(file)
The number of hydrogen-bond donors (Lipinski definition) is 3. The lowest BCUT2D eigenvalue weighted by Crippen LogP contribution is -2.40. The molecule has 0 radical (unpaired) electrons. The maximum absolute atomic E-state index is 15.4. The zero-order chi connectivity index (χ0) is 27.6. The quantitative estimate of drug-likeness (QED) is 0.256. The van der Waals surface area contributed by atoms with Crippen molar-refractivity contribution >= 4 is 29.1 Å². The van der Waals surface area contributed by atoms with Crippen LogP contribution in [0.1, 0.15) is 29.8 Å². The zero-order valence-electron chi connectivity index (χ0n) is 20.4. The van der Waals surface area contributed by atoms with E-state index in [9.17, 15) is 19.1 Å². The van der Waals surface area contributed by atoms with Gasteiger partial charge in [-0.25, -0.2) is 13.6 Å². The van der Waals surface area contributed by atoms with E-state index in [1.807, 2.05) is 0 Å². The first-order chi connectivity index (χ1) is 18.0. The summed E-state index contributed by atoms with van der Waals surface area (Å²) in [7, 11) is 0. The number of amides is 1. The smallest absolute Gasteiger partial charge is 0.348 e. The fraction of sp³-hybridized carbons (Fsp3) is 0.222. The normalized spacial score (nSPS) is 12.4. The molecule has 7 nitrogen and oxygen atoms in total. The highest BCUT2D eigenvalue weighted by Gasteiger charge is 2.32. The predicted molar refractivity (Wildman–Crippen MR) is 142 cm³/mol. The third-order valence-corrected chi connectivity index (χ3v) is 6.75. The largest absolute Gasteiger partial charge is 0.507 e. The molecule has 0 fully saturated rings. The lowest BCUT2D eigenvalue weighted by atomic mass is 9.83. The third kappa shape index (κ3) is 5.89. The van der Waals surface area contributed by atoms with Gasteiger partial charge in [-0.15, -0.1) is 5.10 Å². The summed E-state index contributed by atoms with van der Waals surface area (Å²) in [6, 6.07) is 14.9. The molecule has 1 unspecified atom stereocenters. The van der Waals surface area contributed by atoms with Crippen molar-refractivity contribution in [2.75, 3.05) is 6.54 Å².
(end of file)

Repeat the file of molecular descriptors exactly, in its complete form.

The number of hydrogen-bond donors (Lipinski definition) is 3. The lowest BCUT2D eigenvalue weighted by Crippen LogP contribution is -2.40. The molecule has 0 radical (unpaired) electrons. The maximum absolute atomic E-state index is 15.4. The zero-order chi connectivity index (χ0) is 27.6. The quantitative estimate of drug-likeness (QED) is 0.256. The van der Waals surface area contributed by atoms with Crippen molar-refractivity contribution >= 4 is 29.1 Å². The van der Waals surface area contributed by atoms with Crippen LogP contribution in [0.1, 0.15) is 29.8 Å². The zero-order valence-electron chi connectivity index (χ0n) is 20.4. The van der Waals surface area contributed by atoms with E-state index in [9.17, 15) is 19.1 Å². The van der Waals surface area contributed by atoms with Gasteiger partial charge in [-0.25, -0.2) is 13.6 Å². The van der Waals surface area contributed by atoms with E-state index in [1.807, 2.05) is 0 Å². The first-order chi connectivity index (χ1) is 18.0. The summed E-state index contributed by atoms with van der Waals surface area (Å²) in [7, 11) is 0. The number of amides is 1. The smallest absolute Gasteiger partial charge is 0.348 e. The fraction of sp³-hybridized carbons (Fsp3) is 0.222. The normalized spacial score (nSPS) is 12.4. The molecule has 7 nitrogen and oxygen atoms in total. The highest BCUT2D eigenvalue weighted by Gasteiger charge is 2.32. The predicted molar refractivity (Wildman–Crippen MR) is 142 cm³/mol. The third-order valence-corrected chi connectivity index (χ3v) is 6.75. The largest absolute Gasteiger partial charge is 0.507 e. The molecule has 0 fully saturated rings. The lowest BCUT2D eigenvalue weighted by atomic mass is 9.83. The third kappa shape index (κ3) is 5.89. The van der Waals surface area contributed by atoms with Gasteiger partial charge in [-0.15, -0.1) is 5.10 Å². The summed E-state index contributed by atoms with van der Waals surface area (Å²) in [6, 6.07) is 14.9. The molecule has 1 unspecified atom stereocenters. The van der Waals surface area contributed by atoms with Crippen molar-refractivity contribution in [2.75, 3.05) is 6.54 Å².